Although the event that Muir related took place when he was a young boy in 1850s Wisconsin, the founder of the Sierra Club expresses no remorse when recalling it in his autobiography more than half a century later (Muir 1913).
Renowned conservationist William T. Hornaday's world of animal protection also included both "good" and "bad" hawks: "... `chicken hawk or hen hawk' are usually applied to the red-shouldered [Buteo lineatus] or red-tailed species. Neither of these is really very destructive to poultry, but both are very destructive to mice, rats and other pestiferous creatures ... Neither of them should be destroyed--not even though they do once in a great while, take a chicken or wild bird," however "[t]here are several species of birds that may at once be put under the sentence of death for their destructiveness of useful birds, without any extenuating circumstances worth mentioning. Four of these are Cooper's hawk, the sharp-shinned hawk, pigeon hawk [or merlin, Falco columbarius] and duck hawk [or peregrine falcon, F. peregrinus]" (Hornaday 1913).
Hornaday's distinction appears to have been both moralistic and utilitarian: "The ethics of men and animals are thoroughly comparative ... Guilty animals, therefore, must be brought to justice" (Hornaday 1922). By 1931, Hornaday had dropped the Merlin from the list of "pest" birds, apparently because of its rarity, but retained the others, along with the great homed owl (Bubo virginianus), barred owl (Strix varia), and eastern screech-owl (Otus asio) (Hornaday 1931).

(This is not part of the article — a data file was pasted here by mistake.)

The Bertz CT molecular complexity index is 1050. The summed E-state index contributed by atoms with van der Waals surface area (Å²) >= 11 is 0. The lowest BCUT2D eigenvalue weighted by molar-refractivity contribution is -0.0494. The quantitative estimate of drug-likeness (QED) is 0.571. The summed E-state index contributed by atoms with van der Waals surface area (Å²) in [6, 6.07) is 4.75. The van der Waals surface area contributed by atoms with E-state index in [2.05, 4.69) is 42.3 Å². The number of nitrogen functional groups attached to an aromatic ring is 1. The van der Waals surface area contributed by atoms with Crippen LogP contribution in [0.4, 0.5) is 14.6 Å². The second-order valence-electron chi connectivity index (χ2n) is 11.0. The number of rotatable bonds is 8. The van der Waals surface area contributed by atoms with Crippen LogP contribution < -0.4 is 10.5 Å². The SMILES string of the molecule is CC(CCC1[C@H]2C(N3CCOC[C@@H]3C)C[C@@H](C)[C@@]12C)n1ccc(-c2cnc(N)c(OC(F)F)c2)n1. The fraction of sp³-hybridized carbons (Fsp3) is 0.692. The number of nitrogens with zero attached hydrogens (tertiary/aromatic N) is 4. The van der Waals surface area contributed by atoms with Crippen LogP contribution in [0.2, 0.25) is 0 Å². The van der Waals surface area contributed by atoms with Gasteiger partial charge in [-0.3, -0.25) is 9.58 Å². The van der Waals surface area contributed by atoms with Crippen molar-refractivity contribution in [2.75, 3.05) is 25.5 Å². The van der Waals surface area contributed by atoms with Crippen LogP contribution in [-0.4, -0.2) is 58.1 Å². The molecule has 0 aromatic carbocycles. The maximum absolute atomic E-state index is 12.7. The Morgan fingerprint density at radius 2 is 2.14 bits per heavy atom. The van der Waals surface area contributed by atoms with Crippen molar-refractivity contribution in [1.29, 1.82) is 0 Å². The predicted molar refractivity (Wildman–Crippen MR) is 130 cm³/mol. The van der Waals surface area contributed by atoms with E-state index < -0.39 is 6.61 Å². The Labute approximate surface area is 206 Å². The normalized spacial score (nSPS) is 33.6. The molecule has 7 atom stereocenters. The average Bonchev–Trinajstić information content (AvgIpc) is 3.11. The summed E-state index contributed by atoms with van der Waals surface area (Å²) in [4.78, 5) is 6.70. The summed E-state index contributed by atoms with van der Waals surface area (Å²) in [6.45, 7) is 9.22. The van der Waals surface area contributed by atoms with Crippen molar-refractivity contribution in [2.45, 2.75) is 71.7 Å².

The broader ornithological and birdwatching communities, too, took aim at certain raptors during the first three decades of the twentieth century. The prolific and highly regarded bird artist, Louis Agassiz Fuertes, writing in National Geographic, for example, commented that "The whole genus Accipiter, consisting of the [northern] goshawk, Cooper's hawk, and sharp-shinned hawk, are savage, bloodthirsty, and cold-hearted slaughterers, and are responsible in large measure for the anathema that is then portion of all hawks" (Fuertes 1920). And famed birdwatcher and president of the Connecticut Audubon Society, Mabel Osgood Wright, suggested helping songbirds by "shooting some of their enemies" including several species of hawks (Wright 1936). Similarly, Pennsylvania's official "state ornithologist," and later president of the Wilson Ornithological Society, George Miksch Sutton, wrote in the Introduction to the birds of Pennsylvania that: "[t]he sharp-shin is the enemy of all small birds ... [and that it] and [the] Cooper's hawk, both bird killers, are fairly common and are rated as our most objectionable birds of prey. They are not protected in Pennsylvania." (Sutton 1928a).